Nov. 14, 2019
On October 26, immigrant youth and activists embarked on a march from New York City to Washington, D.C., where the Supreme Court heard oral arguments earlier this week determining the fate of the Deferred Action for Childhood Arrivals (DACA) program.
“Home is here,” “Abolish ICE,” “Citizenship for all!” the marchers chanted during their 230-mile trek to the Supreme Court. By the time I joined them at Casa de Maryland last Saturday night toward the tail end of their journey, we were 130 strong—a multigenerational and multiracial group of DACA recipients, allies, and faith leaders who had fed and housed the activists along the way. After walking 10 to 15 miles a day, the marchers were exhausted—but there were moments of sheer joy, especially when water breaks led to salsa dancing on the side of the road.
Amid a fraught political climate, DACA has remained overwhelmingly popular—according to a June 2018 Gallup poll, a large majority of Democrats and Republicans alike support the program, and government reports tout its economic benefits. Its prominence in the media can be attributed primarily to immigrant youth, who have relentlessly demanded legislative solutions for the 11 million undocumented immigrants currently living in the United States.
As someone who prepares DACA applications as part of her day job and has friends and family members who are DACA recipients, I have simultaneously defended and cursed the program. DACA has granted its beneficiaries some semblance of a normal life; at the same time, by elevating stories of young, economically-productive immigrants, it further entrenches the paradigm of the ‘good’ versus ‘bad’ immigrant, thus delineating who is and who is not worthy of citizenship.
The insidious implications of this are nowhere more evident than in the case of Tania Romero, who was arrested in Georgia this past summer for driving without a license. Because she lives in a state where local law enforcement cooperates with ICE, Romero was quickly transferred to a private detention facility, where she now awaits deportation. Her story was widely circulated by news outlets, which honed in on her status as a stage-4 cancer survivor—and her son, a DACA recipient and Yale doctoral student.
While Romero’s son has acknowledged that the circumstances surrounding his mother’s detention and imminent deportation are not unique, media outlets have continued to report on his heroic efforts to “save her,” framing the family’s ordeal as an exemplary immigrant’s one-man struggle to rescue his mother, who devoted her life to ensuring that her son could become such an exemplary immigrant. The irony of this—a tried-and-true immigrant success story undergirded by threat of deportation—is the logical conclusion of immigration law today. We have created a system in which the organizing premise is deportation, not potential membership. DACA prevails on the “innocence” of children—innocence that shields them from the supposed sins of their parents.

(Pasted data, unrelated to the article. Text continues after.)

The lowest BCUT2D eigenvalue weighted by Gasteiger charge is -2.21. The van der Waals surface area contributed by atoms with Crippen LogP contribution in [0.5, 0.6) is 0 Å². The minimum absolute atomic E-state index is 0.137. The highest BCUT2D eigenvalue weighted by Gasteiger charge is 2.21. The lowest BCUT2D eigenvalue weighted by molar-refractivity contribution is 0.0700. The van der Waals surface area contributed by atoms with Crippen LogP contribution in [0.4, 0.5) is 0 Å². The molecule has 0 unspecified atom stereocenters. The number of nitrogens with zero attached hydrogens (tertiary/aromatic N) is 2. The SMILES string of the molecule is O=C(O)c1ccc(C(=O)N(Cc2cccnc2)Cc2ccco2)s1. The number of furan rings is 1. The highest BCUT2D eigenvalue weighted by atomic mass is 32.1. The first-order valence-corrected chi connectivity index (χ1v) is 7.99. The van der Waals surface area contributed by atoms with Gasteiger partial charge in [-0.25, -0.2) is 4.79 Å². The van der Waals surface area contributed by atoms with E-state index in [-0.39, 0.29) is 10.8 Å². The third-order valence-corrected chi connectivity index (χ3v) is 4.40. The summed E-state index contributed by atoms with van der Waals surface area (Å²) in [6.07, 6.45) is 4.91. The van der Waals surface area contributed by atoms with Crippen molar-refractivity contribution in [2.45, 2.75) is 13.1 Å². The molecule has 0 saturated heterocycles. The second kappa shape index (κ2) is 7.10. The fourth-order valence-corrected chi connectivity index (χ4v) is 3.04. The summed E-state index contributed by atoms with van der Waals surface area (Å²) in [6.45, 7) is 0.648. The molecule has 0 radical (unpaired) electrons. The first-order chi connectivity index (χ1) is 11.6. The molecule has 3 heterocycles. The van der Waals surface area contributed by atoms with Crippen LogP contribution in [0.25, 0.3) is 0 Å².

An immigrant rights movement that centers individual exceptionalism will never end the carceral immigration system. We require immigrants to be superheroes—to be human is not enough. The punitive legal system will continue to surveil and conduct raids on poorer, darker, unassimilated immigrants, while those deemed deserving are integrated into “citizenship”—upon conditions of exceptionalism and assimilation.
The militarization of the southern border and investment in invasive surveillance technology will undoubtedly continue to harm those fleeing violence, structural instability, and the ever-worsening effects of climate change in their home countries. Advocating for a legislative agenda that presumes deportation to be a necessity—and requires immigrants to have their humanity rubber-stamped year after year without guarantees—only serves to perpetuate a broken and increasingly violent immigration system.
Nevertheless, we continue to advocate for DACA and other temporary work permits because they are the table scraps available to us at this time. Even before the policies of the Trump administration, the U.S. immigration system was barely a system at all—more of an ad hoc patchwork of political goodwill and expediency at the expense of human dignity. Pushes for comprehensive reform have only resulted in programs like DACA: contingencies, more lines to circumscribe the deserving.
We advocate for DACA because a tourniquet is better than a free bleed; it is not, however, a permanent solution. Even if the Supreme Court decides in favor of keeping the DACA program as is—an outcome that, at this point, seems unlikely—we must continue to fight for a total shift in legislative and moral perspective. If home is indeed here, and the opportunity to make a home exists here, then we must fight for all immigrants seeking permanence by paving a way toward citizenship for all.